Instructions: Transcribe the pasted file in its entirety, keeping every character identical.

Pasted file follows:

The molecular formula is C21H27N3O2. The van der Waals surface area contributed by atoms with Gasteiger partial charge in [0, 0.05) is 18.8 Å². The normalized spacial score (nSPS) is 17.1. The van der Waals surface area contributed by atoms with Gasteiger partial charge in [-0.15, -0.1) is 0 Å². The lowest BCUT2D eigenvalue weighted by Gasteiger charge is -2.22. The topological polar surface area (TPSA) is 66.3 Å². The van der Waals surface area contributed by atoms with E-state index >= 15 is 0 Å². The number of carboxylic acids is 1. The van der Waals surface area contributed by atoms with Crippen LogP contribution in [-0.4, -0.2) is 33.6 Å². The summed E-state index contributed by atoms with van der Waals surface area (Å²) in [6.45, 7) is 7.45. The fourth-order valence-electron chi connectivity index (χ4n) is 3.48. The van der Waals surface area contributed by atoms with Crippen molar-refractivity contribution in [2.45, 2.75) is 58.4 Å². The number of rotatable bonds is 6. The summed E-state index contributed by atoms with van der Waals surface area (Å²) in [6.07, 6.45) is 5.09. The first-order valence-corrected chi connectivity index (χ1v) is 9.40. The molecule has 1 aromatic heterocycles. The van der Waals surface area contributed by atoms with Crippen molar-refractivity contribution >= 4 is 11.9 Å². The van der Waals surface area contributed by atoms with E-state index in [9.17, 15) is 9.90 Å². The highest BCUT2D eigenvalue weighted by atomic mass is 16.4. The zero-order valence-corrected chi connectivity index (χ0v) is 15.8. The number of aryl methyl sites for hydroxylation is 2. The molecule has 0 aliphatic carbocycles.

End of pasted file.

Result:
The molecular formula is C21H27N3O2. The van der Waals surface area contributed by atoms with Gasteiger partial charge in [0, 0.05) is 18.8 Å². The normalized spacial score (nSPS) is 17.1. The van der Waals surface area contributed by atoms with Gasteiger partial charge in [-0.15, -0.1) is 0 Å². The lowest BCUT2D eigenvalue weighted by Gasteiger charge is -2.22. The topological polar surface area (TPSA) is 66.3 Å². The van der Waals surface area contributed by atoms with E-state index >= 15 is 0 Å². The number of carboxylic acids is 1. The van der Waals surface area contributed by atoms with Crippen LogP contribution in [-0.4, -0.2) is 33.6 Å². The summed E-state index contributed by atoms with van der Waals surface area (Å²) in [6.45, 7) is 7.45. The fourth-order valence-electron chi connectivity index (χ4n) is 3.48. The van der Waals surface area contributed by atoms with Crippen molar-refractivity contribution in [2.45, 2.75) is 58.4 Å². The number of rotatable bonds is 6. The summed E-state index contributed by atoms with van der Waals surface area (Å²) in [6.07, 6.45) is 5.09. The first-order valence-corrected chi connectivity index (χ1v) is 9.40. The molecule has 1 aromatic heterocycles. The van der Waals surface area contributed by atoms with Crippen molar-refractivity contribution >= 4 is 11.9 Å². The van der Waals surface area contributed by atoms with E-state index in [9.17, 15) is 9.90 Å². The highest BCUT2D eigenvalue weighted by atomic mass is 16.4. The zero-order valence-corrected chi connectivity index (χ0v) is 15.8. The number of aryl methyl sites for hydroxylation is 2. The molecule has 0 aliphatic carbocycles.